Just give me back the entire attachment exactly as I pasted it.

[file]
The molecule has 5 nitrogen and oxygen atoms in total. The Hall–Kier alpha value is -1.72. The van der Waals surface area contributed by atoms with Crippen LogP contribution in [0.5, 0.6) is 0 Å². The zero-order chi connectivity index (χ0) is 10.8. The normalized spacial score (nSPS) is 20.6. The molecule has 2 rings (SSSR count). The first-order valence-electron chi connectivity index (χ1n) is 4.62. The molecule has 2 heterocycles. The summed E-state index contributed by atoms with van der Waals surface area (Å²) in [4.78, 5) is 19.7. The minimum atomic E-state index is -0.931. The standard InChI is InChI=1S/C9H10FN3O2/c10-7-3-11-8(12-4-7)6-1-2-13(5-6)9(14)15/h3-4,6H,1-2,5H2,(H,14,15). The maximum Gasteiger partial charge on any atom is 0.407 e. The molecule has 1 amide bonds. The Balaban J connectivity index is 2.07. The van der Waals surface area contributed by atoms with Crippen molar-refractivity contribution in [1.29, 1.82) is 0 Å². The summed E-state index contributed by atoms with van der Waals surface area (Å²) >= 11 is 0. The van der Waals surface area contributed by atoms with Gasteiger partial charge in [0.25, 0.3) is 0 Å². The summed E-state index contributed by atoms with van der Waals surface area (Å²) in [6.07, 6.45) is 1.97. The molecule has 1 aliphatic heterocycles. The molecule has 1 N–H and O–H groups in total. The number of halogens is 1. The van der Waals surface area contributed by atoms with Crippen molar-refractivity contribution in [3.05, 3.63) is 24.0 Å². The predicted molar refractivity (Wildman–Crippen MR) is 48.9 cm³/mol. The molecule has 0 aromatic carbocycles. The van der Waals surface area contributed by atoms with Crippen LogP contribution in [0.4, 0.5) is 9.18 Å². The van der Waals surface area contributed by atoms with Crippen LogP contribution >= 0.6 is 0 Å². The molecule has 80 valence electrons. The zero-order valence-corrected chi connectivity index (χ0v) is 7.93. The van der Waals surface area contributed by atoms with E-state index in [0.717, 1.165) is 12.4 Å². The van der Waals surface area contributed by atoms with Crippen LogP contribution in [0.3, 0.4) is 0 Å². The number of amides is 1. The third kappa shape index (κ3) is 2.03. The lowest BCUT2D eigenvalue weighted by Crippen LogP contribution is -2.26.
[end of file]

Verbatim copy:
The molecule has 5 nitrogen and oxygen atoms in total. The Hall–Kier alpha value is -1.72. The van der Waals surface area contributed by atoms with Crippen LogP contribution in [0.5, 0.6) is 0 Å². The zero-order chi connectivity index (χ0) is 10.8. The normalized spacial score (nSPS) is 20.6. The molecule has 2 rings (SSSR count). The first-order valence-electron chi connectivity index (χ1n) is 4.62. The molecule has 2 heterocycles. The summed E-state index contributed by atoms with van der Waals surface area (Å²) in [4.78, 5) is 19.7. The minimum atomic E-state index is -0.931. The standard InChI is InChI=1S/C9H10FN3O2/c10-7-3-11-8(12-4-7)6-1-2-13(5-6)9(14)15/h3-4,6H,1-2,5H2,(H,14,15). The maximum Gasteiger partial charge on any atom is 0.407 e. The molecule has 1 amide bonds. The Balaban J connectivity index is 2.07. The van der Waals surface area contributed by atoms with Crippen molar-refractivity contribution in [1.29, 1.82) is 0 Å². The summed E-state index contributed by atoms with van der Waals surface area (Å²) >= 11 is 0. The van der Waals surface area contributed by atoms with Gasteiger partial charge in [0.25, 0.3) is 0 Å². The summed E-state index contributed by atoms with van der Waals surface area (Å²) in [6.07, 6.45) is 1.97. The molecule has 1 aliphatic heterocycles. The molecule has 1 N–H and O–H groups in total. The number of halogens is 1. The van der Waals surface area contributed by atoms with Crippen molar-refractivity contribution in [3.05, 3.63) is 24.0 Å². The predicted molar refractivity (Wildman–Crippen MR) is 48.9 cm³/mol. The molecule has 0 aromatic carbocycles. The van der Waals surface area contributed by atoms with Crippen LogP contribution in [0.4, 0.5) is 9.18 Å². The van der Waals surface area contributed by atoms with Crippen LogP contribution >= 0.6 is 0 Å². The molecule has 80 valence electrons. The zero-order valence-corrected chi connectivity index (χ0v) is 7.93. The van der Waals surface area contributed by atoms with E-state index in [0.717, 1.165) is 12.4 Å². The van der Waals surface area contributed by atoms with Crippen LogP contribution in [0.3, 0.4) is 0 Å². The number of amides is 1. The third kappa shape index (κ3) is 2.03. The lowest BCUT2D eigenvalue weighted by Crippen LogP contribution is -2.26.